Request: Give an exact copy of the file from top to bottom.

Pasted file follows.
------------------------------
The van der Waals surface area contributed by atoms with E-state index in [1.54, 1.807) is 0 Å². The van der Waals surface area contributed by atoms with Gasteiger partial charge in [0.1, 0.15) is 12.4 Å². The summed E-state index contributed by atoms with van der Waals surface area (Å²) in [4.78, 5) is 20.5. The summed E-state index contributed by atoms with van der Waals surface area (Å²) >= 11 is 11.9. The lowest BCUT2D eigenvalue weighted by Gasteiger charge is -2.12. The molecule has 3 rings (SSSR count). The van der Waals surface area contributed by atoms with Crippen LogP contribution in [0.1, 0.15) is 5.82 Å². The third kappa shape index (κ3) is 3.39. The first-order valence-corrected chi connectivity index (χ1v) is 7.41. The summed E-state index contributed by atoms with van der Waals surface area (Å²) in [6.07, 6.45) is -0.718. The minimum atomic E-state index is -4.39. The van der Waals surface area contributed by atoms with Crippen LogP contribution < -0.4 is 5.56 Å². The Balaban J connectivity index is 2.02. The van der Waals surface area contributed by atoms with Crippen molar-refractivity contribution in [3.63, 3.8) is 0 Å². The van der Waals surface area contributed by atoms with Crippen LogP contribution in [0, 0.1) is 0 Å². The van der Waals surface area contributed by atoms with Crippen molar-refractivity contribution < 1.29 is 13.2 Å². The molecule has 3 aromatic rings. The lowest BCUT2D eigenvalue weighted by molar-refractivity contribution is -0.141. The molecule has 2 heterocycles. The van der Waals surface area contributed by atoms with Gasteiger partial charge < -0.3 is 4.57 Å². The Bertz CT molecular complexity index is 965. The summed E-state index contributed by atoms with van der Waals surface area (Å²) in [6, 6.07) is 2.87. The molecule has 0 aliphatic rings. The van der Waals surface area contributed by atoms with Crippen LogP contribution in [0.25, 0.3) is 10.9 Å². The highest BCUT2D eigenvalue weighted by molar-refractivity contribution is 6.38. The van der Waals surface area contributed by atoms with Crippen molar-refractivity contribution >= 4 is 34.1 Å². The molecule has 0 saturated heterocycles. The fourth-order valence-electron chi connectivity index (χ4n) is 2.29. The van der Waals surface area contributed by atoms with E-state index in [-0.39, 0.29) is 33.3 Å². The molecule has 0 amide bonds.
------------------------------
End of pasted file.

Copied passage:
The van der Waals surface area contributed by atoms with E-state index in [1.54, 1.807) is 0 Å². The van der Waals surface area contributed by atoms with Gasteiger partial charge in [0.1, 0.15) is 12.4 Å². The summed E-state index contributed by atoms with van der Waals surface area (Å²) in [4.78, 5) is 20.5. The summed E-state index contributed by atoms with van der Waals surface area (Å²) >= 11 is 11.9. The lowest BCUT2D eigenvalue weighted by Gasteiger charge is -2.12. The molecule has 3 rings (SSSR count). The van der Waals surface area contributed by atoms with Crippen LogP contribution in [0.1, 0.15) is 5.82 Å². The third kappa shape index (κ3) is 3.39. The first-order valence-corrected chi connectivity index (χ1v) is 7.41. The summed E-state index contributed by atoms with van der Waals surface area (Å²) in [6.07, 6.45) is -0.718. The minimum atomic E-state index is -4.39. The van der Waals surface area contributed by atoms with Crippen LogP contribution < -0.4 is 5.56 Å². The Balaban J connectivity index is 2.02. The van der Waals surface area contributed by atoms with Crippen molar-refractivity contribution in [3.63, 3.8) is 0 Å². The van der Waals surface area contributed by atoms with Crippen LogP contribution in [0, 0.1) is 0 Å². The van der Waals surface area contributed by atoms with Crippen molar-refractivity contribution < 1.29 is 13.2 Å². The molecule has 3 aromatic rings. The lowest BCUT2D eigenvalue weighted by molar-refractivity contribution is -0.141. The molecule has 2 heterocycles. The van der Waals surface area contributed by atoms with Gasteiger partial charge < -0.3 is 4.57 Å². The Bertz CT molecular complexity index is 965. The summed E-state index contributed by atoms with van der Waals surface area (Å²) in [6, 6.07) is 2.87. The molecule has 0 aliphatic rings. The van der Waals surface area contributed by atoms with Crippen LogP contribution in [0.25, 0.3) is 10.9 Å². The highest BCUT2D eigenvalue weighted by molar-refractivity contribution is 6.38. The van der Waals surface area contributed by atoms with Crippen molar-refractivity contribution >= 4 is 34.1 Å². The molecule has 0 saturated heterocycles. The fourth-order valence-electron chi connectivity index (χ4n) is 2.29. The van der Waals surface area contributed by atoms with E-state index in [-0.39, 0.29) is 33.3 Å². The molecule has 0 amide bonds.